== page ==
The Federal Government has disclosed that not less than 4.5 million Nigerians are at risk of contracting tuberculosis (TB) every year, as over 300,000 TB cases are missing.
It noted that a single person with untreated TB can infect between 10 to 15 people yearly. Hence, the 4.5 million Nigerians at risk.
It further stated that only 11 percent of persons with Drug-Resistant Tuberculosis (DR-TB) are on treatment, leaving 89 percent of them in the community.
The government therefore called on critical stakeholders to ramp up efforts and collaborations through financial support, technical support etc., as there currently exists a funding gap of 70 percent.
The National Coordinator of the National Tuberculosis and Leprosy Control Programme (NTBLCP), Dr Chukwuma Anyike, made these known during a workshop by the Stop TB Partnership, in collaboration with Treatment Action Group (TAG), and the NTBLCP of the Federal Ministry of Health, on Monday in Abuja.
He said: “If we don’t cut the chain of transmission, we are wasting our time. If we identify TB patients and do not bring them in to complete their treatment, we are wasting our time.
“We have 440,000 new TB cases yearly, and missing over 300,000 cases. Data suggests that a single case of TB can infect between 10 to 15 persons yearly. If you then do the calculation by multiplying 300,000 by 15; this tells you the number of Nigerians that can get infected with TB yearly.
“Nigeria is among the 30 high DR-TB burden countries globally. It is estimated that 4.3 percent of the new and 15 percent of the previously treated cases have DR-TB. However, we only have 11 percent of DR-TB treated; leaving a gap of 89 percent of DR-TB untreated.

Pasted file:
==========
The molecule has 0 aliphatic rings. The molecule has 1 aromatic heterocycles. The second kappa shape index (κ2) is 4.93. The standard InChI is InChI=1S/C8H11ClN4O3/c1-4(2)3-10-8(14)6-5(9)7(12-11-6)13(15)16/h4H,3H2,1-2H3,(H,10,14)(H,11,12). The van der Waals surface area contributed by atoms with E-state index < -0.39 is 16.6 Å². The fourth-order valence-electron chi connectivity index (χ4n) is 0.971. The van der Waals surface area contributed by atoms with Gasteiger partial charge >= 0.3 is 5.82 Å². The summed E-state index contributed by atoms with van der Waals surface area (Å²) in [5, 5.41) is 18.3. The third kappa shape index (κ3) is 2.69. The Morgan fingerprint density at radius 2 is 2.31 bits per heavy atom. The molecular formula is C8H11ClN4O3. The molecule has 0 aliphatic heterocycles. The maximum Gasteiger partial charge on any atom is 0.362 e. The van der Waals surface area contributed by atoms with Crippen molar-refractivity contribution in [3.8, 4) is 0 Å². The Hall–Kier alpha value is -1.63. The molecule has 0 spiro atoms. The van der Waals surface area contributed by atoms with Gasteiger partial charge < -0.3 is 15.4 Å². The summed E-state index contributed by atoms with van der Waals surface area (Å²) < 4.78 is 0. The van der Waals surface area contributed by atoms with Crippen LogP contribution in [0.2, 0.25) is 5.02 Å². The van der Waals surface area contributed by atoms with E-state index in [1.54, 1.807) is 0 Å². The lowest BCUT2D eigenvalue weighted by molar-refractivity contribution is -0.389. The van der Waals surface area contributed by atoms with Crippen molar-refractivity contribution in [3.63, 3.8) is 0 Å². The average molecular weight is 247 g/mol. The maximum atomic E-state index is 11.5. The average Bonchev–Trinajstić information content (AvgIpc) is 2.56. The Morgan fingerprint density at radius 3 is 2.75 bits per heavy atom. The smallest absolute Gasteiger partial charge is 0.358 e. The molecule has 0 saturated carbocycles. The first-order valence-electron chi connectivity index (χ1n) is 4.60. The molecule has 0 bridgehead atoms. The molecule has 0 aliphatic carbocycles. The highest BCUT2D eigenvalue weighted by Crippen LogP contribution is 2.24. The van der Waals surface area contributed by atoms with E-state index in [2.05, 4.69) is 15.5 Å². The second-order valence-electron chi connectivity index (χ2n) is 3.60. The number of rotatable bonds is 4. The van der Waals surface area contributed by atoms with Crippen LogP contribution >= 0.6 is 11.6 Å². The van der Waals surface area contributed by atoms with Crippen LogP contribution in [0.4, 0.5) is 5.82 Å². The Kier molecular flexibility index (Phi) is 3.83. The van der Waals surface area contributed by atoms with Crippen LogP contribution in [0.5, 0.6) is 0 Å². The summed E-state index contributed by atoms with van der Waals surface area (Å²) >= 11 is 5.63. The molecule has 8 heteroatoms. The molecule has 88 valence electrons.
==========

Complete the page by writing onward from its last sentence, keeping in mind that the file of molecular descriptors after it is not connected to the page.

“There are 28 DR-TB treatment centres in Nigeria. However, due to the vandalization of the treatment centre in Calabar, has reduced to 27 DR-TB treatment centres across the country. The World Health Organization (WHO) has played a vital role in terms of technical support and otherwise; creating new treatment protocols.
“We are advocating 100 percent treatment adherence. We need to end stigma and discrimination. Only 27 percent of Nigerians have good knowledge of TB.”
He added: “Also, good nutrition is key to taking TB drugs because it causes a lot of changes to the body of the patient. We therefore need to extend love to people with TB, by providing food and other resources for them because due to their condition they temporarily cannot work and earn to take care of themselves.
“We need to have another survey of TB prevalence in Nigeria because the last survey was done in 2012. Going by the recommendation from the WHO, such surveys should be done between 5 to 7 years. We have a funding gap of 70 percent because donor support is currently 23 percent, while domestic funding is 7 percent.”
Representing the Chairman of the Stop TB Partnership Board, Dr Ayodele Awe, the Executive Secretary of the Partnership, Mayowa Joel, expressed hopes that the meeting will elicit tangible recommendations to identify and place TB patients in treatment.